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    • #27951
      bjornb
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      As the happy owner of several Goodsteel-built rifles, I also deal with having to fit scopes to them. Ideally I would buy a top quality scope for each rifle, but until I win the lottery I’ll always have fewer scopes than rifles.

      As some of you may know, I was able to purchase the “Rainbow Rifle” from Btroj a while back. This was the most elaborate of the 30XCB rifles that Tim built for the original XCB participants. Heavy laminate stock, Savage 112 long action, 30″ Krieger barrel in 1:12 twist. Trigger is a Rifle Basix, and the action is bedded in with a single shot follower.

      As mentioned above, the rifle was chambered in 30XCB. I sent it to Tim and he rechambered it in 30-06 XCB (very tight neck), mostly to avoid having to make labor intensive custom brass.

      I recently took her to an out-of-town range to see what she could do at 200 yards and longer (we only have a 100-yard range locally). Lots of ammo was carefully assembled, mostly Sierra Matchkings and Berger BTHPs. The scope was a Mueller 8-32×42, which had shot fine up until that point.

      Long story short, and there’s no need to post targets here, the rifle shot like crap. 2-3 MOA was all I could muster at the 200 yard line.

      Tim told me in no uncertain words that I most likely had a scope issue; there was just no way the rifle would shoot that poorly. I agreed.

      The following Sunday I mounted a Nikon Monarch 4-16×42 scope on the rifle; this scope had always shot very well on various rifles. But lo and behold, I got vertical stringing with a tried and true load (Hornady 155BTHP over 47 grains IMR4895).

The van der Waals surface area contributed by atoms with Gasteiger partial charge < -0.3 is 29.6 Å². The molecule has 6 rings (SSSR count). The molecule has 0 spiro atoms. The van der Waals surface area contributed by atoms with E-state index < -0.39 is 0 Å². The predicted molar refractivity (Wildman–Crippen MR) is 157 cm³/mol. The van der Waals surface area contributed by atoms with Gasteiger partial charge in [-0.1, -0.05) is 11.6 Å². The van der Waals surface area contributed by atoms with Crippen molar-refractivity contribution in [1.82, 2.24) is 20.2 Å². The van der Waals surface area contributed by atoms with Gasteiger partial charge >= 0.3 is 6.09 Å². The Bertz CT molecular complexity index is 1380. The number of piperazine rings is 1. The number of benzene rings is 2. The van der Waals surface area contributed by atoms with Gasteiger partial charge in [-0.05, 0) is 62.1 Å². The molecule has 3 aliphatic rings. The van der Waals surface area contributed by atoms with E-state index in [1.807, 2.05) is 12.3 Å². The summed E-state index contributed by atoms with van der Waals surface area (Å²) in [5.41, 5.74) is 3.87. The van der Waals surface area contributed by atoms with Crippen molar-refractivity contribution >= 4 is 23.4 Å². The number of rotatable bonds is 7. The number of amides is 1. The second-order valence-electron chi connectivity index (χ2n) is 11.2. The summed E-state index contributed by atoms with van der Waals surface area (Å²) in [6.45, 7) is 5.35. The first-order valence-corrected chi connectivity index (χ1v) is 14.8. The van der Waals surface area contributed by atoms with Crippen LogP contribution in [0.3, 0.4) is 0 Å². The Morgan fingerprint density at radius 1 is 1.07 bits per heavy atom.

As a last resort I removed the Nikon and screwed on a NIB Mueller 8-32, identical to the one that had failed me the previous week. Here’s the result:

      So I wasted a lot of ammo and time on TWO different bad scopes, but I learned a valuable lesson in the process.

    • #27953
      MTtimberline
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      Congratulations on the very nice group results with the NIB Mueller. What are the issues with the other scopes that could be causing the undesired results. What velocity did that load make? What plans do you have for the cast 30XCB bullet in that rifle with the .30-06 length and 12 twist? I’m interested to know about your cast load results in the .30-06 vs the 30×57.

    • #27955
      oldblinddog
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      I always buy Leupold. I know others have their preferences, but that is mine and I never have a problem. Also I use a weaver or picatinny mount. In the picture below, that is four in 0.270″ and the fifth one makes it 0.650″. This is what works for me. YMMV

      The scope was a VX-1 4-12×40. The load was Remington 168gr Match .308 Win. from a Remington 700 SPS Varmint in a McMillan HTG stock. Named Asrael.

    • #27957
      Goodsteel
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      Very good thread Bjorn. I think there are a lot more bad scopes out there than people realize, and I don’t think people understand what a bad scope is,
      I have often tried to explain to my clients that scope quality is imperative to them getting good results from my rifles.
      The scope is not part of the rifle. Period.
      The scope is a parallel system, and the groups you produce are a reflection of the total variance between the scope and the rifle, and the apparatus you are using to join them together (rings and mounts). However, this is not something people like to hear about.
      However, almost everybody wants to be able to shoot a one hole group! The scope is simply a very very big part of that equation, because if the internals of the scope do not return to zero every time and the total variance is .001 inches, you will NEVER shoot a sub MOA group let alone a 1/2″ group. You might have the most accurate rifle you’ve ever owned, and if you mount a “bad” scope on it, you’ll never realize it.